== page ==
The college football bowl season is almost over, and on Saturday, January 2, in one of the final games of the postseason, we will see the AutoZone Liberty Bowl, featuring Kansas State (6-6) and Arkansas (7-5). Although the matchup doesn’t offer a wealth of intriguing draft-eligible player, one strong prospect who will be participating in the game is Arkansas junior running back Alex Collins.
Collins has been on the RotoViz radar for a while, and he is the No. 9 running back prospect in the 2016 RotoViz Scouting Index. In truth, he is a top-five running back prospect, but he is probably ranked lower since he’s a junior and thus uncertain to declare for the 2016 NFL Draft. If he declares — and I expect that he will, given that he has nothing more to prove as a college player — he will likely enter his pre-draft workouts as a player expected to be selected with a top-100 pick.
Collins is not an exceptional prospect in that he has never had a season that was truly elite. He is only the third running back from the Southeastern Conference (following Herschel Walker and Darren McFadden) to have 1,000 yards rushing in each of his first three college seasons — so he has been a consistently good and productive player for his entire career — but he has never had a season comparable to that of the other elite SEC running backs who enter the NFL on a seemingly yearly basis.
Of course, Collins’ production has been less impressive than it otherwise could be because until this season he has split carries with the very talented and equally productive redshirt junior Jonathan Williams, who suffered a foot injury before the season and missed all of what would’ve been his senior campaign. In the absence of his running mate, Collins has been the team’s 2015 workhorse, having the best season of his career.
Here are the numbers for Collins’ three collegiate seasons:
At first examination, those numbers look good — but his 2013-14 production is comparable (and actually inferior) to what Williams did over that same time:
In the exact same 25 games played at the same age, Williams touched the ball fewer times but had more yards and touchdowns and displayed more ability as a receiver. This isn’t to say that Collins is a bad player — in fact, Williams is also a strong draft prospect — but Collins seems like less of a stud when you see that he was outplayed for two seasons by another running back on his team.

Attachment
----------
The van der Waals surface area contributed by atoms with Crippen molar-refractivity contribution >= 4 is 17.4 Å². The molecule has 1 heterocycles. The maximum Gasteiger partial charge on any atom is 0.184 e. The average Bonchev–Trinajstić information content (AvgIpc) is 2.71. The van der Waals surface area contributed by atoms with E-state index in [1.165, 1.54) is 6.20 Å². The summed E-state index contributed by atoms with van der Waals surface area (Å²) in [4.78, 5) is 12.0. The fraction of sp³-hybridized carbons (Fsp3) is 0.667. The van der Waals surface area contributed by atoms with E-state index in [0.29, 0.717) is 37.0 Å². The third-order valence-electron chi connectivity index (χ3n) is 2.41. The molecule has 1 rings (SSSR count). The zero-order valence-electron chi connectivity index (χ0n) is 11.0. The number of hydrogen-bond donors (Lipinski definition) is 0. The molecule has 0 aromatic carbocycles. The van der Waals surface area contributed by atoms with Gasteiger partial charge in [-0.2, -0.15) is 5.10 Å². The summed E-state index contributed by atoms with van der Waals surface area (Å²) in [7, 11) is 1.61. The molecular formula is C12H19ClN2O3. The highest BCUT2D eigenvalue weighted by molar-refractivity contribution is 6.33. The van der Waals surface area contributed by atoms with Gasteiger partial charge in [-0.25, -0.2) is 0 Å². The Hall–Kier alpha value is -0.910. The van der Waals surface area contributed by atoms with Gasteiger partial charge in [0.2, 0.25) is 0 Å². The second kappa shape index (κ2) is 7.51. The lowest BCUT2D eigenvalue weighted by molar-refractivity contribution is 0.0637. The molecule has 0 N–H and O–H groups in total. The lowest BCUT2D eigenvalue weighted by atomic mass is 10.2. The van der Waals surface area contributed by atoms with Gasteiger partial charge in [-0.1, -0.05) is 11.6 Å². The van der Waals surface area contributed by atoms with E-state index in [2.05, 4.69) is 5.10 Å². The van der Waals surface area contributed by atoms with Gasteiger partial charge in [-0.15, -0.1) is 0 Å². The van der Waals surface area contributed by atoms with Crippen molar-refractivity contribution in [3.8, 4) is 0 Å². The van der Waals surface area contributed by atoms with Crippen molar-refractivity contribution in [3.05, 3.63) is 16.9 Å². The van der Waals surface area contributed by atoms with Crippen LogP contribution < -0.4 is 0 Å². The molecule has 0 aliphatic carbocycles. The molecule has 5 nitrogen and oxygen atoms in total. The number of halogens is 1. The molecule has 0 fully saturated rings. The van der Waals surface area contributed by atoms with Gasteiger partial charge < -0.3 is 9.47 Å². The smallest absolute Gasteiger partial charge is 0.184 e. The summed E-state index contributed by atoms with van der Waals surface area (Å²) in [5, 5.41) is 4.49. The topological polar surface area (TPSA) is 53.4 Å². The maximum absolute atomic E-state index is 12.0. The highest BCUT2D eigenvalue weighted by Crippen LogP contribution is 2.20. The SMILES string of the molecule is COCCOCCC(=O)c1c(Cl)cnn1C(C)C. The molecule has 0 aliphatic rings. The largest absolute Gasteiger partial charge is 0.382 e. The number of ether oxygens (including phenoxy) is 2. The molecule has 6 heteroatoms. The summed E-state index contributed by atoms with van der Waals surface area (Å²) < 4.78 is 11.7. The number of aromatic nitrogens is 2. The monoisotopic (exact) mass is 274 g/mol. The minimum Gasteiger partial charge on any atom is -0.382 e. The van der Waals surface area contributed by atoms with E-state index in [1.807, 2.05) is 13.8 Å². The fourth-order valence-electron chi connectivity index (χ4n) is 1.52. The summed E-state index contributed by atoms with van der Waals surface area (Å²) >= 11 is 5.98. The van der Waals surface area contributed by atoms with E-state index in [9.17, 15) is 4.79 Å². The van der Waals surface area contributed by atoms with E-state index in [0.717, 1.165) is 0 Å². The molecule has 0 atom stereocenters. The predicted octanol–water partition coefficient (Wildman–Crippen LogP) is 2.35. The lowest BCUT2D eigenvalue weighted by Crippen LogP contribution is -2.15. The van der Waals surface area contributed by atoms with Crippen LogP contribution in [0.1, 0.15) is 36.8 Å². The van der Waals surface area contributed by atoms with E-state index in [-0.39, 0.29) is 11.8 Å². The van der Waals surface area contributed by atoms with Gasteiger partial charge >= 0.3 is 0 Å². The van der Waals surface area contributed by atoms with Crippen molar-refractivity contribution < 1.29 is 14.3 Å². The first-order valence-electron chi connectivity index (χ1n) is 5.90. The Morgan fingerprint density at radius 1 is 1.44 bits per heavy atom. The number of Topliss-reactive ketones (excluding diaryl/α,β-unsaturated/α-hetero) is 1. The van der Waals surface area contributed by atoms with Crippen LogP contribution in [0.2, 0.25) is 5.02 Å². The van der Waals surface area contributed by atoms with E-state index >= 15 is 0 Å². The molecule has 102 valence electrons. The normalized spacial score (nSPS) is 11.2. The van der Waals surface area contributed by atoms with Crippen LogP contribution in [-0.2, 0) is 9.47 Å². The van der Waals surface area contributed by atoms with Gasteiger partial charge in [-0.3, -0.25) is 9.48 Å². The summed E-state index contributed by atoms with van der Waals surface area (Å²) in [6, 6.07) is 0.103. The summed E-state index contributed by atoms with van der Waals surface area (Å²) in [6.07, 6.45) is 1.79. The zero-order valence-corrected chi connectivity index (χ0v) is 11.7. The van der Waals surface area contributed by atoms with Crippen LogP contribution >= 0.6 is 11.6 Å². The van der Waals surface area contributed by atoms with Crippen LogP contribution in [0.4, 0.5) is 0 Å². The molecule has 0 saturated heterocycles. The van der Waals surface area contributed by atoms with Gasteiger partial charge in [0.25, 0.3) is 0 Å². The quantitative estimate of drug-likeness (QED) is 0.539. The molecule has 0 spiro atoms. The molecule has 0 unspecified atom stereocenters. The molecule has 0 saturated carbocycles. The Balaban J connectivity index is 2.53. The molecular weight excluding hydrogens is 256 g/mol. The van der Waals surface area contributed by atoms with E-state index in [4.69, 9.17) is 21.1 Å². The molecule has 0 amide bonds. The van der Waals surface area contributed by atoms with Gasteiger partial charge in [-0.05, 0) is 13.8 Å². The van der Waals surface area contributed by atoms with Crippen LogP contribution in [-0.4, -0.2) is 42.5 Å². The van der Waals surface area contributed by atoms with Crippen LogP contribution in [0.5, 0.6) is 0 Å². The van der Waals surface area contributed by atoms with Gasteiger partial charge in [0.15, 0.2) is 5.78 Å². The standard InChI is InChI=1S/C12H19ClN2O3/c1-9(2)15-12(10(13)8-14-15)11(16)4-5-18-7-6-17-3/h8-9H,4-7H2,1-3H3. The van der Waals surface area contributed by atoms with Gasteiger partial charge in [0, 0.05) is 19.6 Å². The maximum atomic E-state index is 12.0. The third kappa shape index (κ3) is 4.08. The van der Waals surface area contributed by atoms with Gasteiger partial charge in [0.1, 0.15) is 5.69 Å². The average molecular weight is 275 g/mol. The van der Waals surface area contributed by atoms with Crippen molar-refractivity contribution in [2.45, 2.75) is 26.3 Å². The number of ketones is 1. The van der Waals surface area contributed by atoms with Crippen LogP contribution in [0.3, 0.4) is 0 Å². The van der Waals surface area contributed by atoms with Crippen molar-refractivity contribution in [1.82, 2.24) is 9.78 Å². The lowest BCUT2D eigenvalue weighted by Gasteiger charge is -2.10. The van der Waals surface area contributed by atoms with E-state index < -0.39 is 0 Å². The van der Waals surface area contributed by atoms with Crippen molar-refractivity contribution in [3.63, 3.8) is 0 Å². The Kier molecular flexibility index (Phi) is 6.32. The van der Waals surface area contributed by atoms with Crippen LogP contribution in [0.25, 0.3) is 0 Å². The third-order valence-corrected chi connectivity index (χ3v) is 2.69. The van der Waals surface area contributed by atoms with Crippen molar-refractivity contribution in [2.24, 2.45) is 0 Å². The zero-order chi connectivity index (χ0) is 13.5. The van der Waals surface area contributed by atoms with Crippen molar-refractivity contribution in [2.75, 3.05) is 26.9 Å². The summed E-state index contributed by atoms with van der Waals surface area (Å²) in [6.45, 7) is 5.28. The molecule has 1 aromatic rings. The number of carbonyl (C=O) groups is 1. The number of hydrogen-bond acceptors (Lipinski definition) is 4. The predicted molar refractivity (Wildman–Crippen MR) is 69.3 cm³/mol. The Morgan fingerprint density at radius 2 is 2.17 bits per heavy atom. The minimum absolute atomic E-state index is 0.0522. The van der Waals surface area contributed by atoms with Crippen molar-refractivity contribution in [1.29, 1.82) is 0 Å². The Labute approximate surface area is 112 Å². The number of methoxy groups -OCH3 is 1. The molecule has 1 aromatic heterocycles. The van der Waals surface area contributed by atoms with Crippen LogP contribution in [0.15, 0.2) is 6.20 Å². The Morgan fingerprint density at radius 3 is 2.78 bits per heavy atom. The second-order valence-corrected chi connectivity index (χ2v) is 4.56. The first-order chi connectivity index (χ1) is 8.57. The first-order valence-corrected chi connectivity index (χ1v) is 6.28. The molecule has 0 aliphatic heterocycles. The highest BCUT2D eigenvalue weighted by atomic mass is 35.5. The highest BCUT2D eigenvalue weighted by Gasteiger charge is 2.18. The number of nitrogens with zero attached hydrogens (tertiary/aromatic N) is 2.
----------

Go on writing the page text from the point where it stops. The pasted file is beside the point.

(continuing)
And as good as Collins’ 2015 season has been, it doesn’t compare to what the SEC running backs with elite production have done in the last five years, especially as a receiver but even as a runner:
|2015||Leonard Fournette||Louisiana State||12||300||1953||22||19||253||1|
|2013||Jeremy Hill||Louisiana State||12||203||1401||16||18||181||0|
|2010||Marcus Lattimore||South Carolina||13||249||1197||17||29||412||2|
Was putting Dexter McCluster in the table a low blow? Once I saw his name in the annals of SEC studness, I realized that I should probably just stop adding players to the list.
Collins is very good, but compared to what these players did in the SEC as their teams’ lead runners Collins looks kind of “meh” — and that sounds like an insult but I don’t mean it that way. There’s nothing wrong with being a really good “meh” SEC runner.
But I do want to be clear about who Collins is and what his production means. If in the next five months you hear someone talk about his “elite” SEC production, know that, at Collins’ best, he was very good but not elite. As an SEC producer, he is more Zac Stacy and Josh Robinson than Derrick Henry and Todd Gurley.
The Physical Profile
Here come more inadvertently backhanded statements of praise: Just as Collins is an adequately “really productive player” he is also an adequately-sized “big-bodied runner.” Arkansas lists Collins at five feet 11 inches and 215 pounds. He is entirely big enough to be an NFL workhorse — but there is nothing elite about his size. He is by no means small. He is simply an average-sized “big-bodied runner.”
I have no idea if Collins is an elite athlete. According to some scouting services, he was the No. 1 running back recruit in the country when he entered college, so I assume that he at least has average athleticism.
What I can say unequivocally is that, with his size, Collins probably has the ability to be a good NFL player unless he is absolutely a horrid athlete.
Also, he has really cool dreadlocks.
Now that I’ve spent most of the profile saying some version of “this data point associated with Collins really isn’t anything special,” let me say this: Collins could be a very productive NFL player even though nothing about him is very spectacular.
At his best, he could be something similar to Marshawn Lynch — a guy who as a prospect didn’t have anything that really distinguished him but who was still a good football player.
In terms of SEC runners, you could think of him as Knowshon Moreno without the proven receiving skills. As a prospect, Moreno wasn’t known for being exceptional in any one given area, but he was still a first-round draft pick who had a decent career that could’ve been much better if not for injuries.
In his range of outcomes, Collins could have several top-10 running back seasons in the NFL. He could also merely have a couple of low-end RB2 campaigns.
Collins fits the profile of a runner who will have at least some success in the NFL. The extent of that success will probably be determined more by the circumstances surrounding him (à la Lynch) than by his own abilities.
Matthew Freedman is a football writer for RotoViz, Pro Football Focus Fantasy, Fantasy Insiders, and DraftKings Playbook. He is (not) the inspiration for the character in The League who shares his name. He hosts the various RotoViz podcasts and PFF Radio’s College Daily Slant. He is the creator of the Workhorse Metric. You can follow him on Twitter @MattFtheOracle — but I don’t know why you would.